As Charles grew up, his relatives grew up quicker. His cousin Jerome from a nearby plantation landed a position with the Quaestors, sending the whole community into a tizzy of excitement. Charles’ mother Alice could not have been more enthusiastic. Practically all she could talk about was Jerome, how smart and strong he is, all the good he must be doing in Gideon City, how hard-working he is, and why couldn’t you be more like Jerome? For Charles, the excitement soon turned into envy, and then frustration, and then a deep resentment of the older cousin he barely knew. When Charles was stuck on the plantation, barely being allowed out to the tavern once a week, Jerome was living in Gideon City, the heart of culture, a sword at his side and a uniform that commanded respect, and a city full of adventure around him. No matter what Charles did, his mother never said a kind word about him, only Jerome, Jerome, Jerome.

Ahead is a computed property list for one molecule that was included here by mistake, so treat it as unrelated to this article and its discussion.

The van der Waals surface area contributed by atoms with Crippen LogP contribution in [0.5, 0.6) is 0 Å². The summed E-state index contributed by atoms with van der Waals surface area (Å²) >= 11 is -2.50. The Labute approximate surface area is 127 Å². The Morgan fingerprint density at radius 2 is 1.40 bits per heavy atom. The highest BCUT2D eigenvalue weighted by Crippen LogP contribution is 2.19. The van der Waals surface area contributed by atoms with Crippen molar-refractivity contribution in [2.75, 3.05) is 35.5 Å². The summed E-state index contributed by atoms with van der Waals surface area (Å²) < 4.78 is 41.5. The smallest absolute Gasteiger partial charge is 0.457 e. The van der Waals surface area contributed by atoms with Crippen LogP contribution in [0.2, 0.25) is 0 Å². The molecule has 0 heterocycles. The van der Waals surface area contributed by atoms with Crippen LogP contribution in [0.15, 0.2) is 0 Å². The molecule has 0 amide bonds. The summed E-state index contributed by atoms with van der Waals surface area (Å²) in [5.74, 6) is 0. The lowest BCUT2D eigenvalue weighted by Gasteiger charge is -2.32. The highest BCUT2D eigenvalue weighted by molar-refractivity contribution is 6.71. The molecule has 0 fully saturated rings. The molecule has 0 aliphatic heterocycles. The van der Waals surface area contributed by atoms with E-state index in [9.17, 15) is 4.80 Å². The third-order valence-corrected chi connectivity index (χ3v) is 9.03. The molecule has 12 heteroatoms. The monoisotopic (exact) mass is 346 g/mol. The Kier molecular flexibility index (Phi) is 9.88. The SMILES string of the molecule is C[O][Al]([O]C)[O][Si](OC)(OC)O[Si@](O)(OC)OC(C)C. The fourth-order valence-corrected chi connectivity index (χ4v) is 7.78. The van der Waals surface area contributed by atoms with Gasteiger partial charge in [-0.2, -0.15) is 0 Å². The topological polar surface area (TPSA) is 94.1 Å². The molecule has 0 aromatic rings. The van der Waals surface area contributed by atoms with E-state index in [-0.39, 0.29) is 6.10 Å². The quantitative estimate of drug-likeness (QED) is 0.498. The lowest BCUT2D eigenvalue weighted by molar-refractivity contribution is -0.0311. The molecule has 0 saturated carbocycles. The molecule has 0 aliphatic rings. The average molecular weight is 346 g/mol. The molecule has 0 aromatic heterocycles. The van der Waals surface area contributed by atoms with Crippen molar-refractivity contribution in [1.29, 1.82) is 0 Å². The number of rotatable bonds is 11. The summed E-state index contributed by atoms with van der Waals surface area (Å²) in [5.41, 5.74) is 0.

To make things worse, Tomas, the oldest Barley brother, got an apprenticeship with the local blacksmith. For Charles, this meant more work, longer hours, and even less appreciation, now that his mum had something new to brag about. Robert managed to find a good deal on a colt and a filly, and convinced his father Bruce to spend their savings on this new venture. Robert made it his business to tend to the horses, and eventually breed and sell them.

After years of this interminable toil, it was time for Charles to leave. With Tomas gone, Robert focused on the horses, and his parents aging, more and more burden was falling on Charles’ shoulders. And he hated it. Less trips to the tavern, less time for mock-swordplay, and more labor.